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Problematic as it is, the hearing aid business model has remained more or less the same since the FDA classified hearing aids as medical devices in 1977. Before then, hearing aids were generally treated as a consumer product, with some hilariously bad and misleading advertising and celebrity endorsements to go along with that positioning. Meanwhile, in-ear hearing aids—which needed to be fitted to individuals' ears—were often sold by audiologists, and that became the norm. Due in part to misleading claims and some shoddy practices, interest groups began to raise alarms about hearing aids, prompting the FDA to classify them as medical devices with extremely strict protocols for their manufacture and dispensing.

The current inflection point for the highly regulated (and profitable) hearing aid business had its roots in two citizen petitions filed with the FDA in 2003. An FDA citizen petition is a process that was originally intended to allow individuals and community organizations to make requests for changes to healthcare policy. While the petitions themselves had no immediate impact on the way hearing aids were regulated, they were early markers of a shift in sentiment that would move these devices toward the same over-the-counter access currently available for "reading glasses"—corrective lenses that can be sold without a prescription.

The incumbents aren't eager to back down. No less than the American Academy of Audiology suggests that any device that amplifies sound should be subject to FDA regulation. Taken literally, this position could be seen as requiring such regulation for everything from earbuds to headsets.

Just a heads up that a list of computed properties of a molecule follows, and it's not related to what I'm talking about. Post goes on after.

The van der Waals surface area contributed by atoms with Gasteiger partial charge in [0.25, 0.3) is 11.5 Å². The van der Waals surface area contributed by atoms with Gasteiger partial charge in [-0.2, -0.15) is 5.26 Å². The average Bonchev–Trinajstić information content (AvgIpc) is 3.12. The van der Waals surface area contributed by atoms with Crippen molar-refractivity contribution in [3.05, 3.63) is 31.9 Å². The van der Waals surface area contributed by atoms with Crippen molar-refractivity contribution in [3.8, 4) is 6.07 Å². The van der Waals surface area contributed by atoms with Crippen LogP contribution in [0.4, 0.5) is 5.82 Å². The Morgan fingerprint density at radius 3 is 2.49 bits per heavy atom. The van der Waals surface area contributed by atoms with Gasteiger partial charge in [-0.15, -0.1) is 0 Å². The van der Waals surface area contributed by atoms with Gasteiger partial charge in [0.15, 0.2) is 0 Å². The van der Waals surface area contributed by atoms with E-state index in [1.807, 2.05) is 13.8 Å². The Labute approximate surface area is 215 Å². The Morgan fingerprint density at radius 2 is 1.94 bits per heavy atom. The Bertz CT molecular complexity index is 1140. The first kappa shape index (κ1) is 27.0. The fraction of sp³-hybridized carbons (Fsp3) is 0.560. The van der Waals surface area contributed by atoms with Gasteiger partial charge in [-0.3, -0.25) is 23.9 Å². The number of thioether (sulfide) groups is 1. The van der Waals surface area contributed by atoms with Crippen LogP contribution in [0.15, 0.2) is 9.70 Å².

The academy aside, the cost to consumers and the intransigence of incumbents have led to an odd coalition of bedfellows determined to change the system. In 2017, for the first time, the regulatory structure that the academy has been trying so hard to preserve began to be dismantled. In a classic Clay Christensenstyle disruption, new technologies are proving to be "good enough" and are expanding the pool of consumers who might benefit from an improved ability to hear. This is what Christensen has often described as "competing with non-use."


Although they are not—heavens no, absolutely not—selling hearing aids, there is no shortage of companies offering what in the industry are called "personal sound amplification products," or PSAPs. These products are not regulated by the FDA and are readily available over the counter to anyone who wants them. And even more worrisome to the conventional hearing aid manufacturers, in many hearing assistance applications, PSAPs do just as well—or even better.

For instance, Bose, the iconic manufacturer of speakers and noise-canceling headphones, is making a product it calls Hearphones that sell for around $500. Despite advertising that makes it sound an awful lot like the product is directed at people suffering from hearing loss ("We want to help you hear every word of your conversations"), at one point, Bose was emphatic that these devices were most definitely not hearing aids, thus avoiding FDA oversight. In 2018, however, the company received approval for an over-the-counter version of a self-fitting hearing aid. Other heavyweight players are crowding into the market, including Samsung with its Gear IconX earbuds and Apple with its AirPods—wireless earphones that can allow you to listen to music, time exercises, and, incidentally, connect to hearing aid apps on a phone or other device. In addition, dozens of new companies are piling into the aid space, with aids like Fennex, Petralex, and Here One. And on the startup side of things, a product called Eargo took its inspiration from fly fishing to create an actual hearing aid that you fit yourself, buy over the Internet, and charge the way you might charge one of your more familiar electronic devices.

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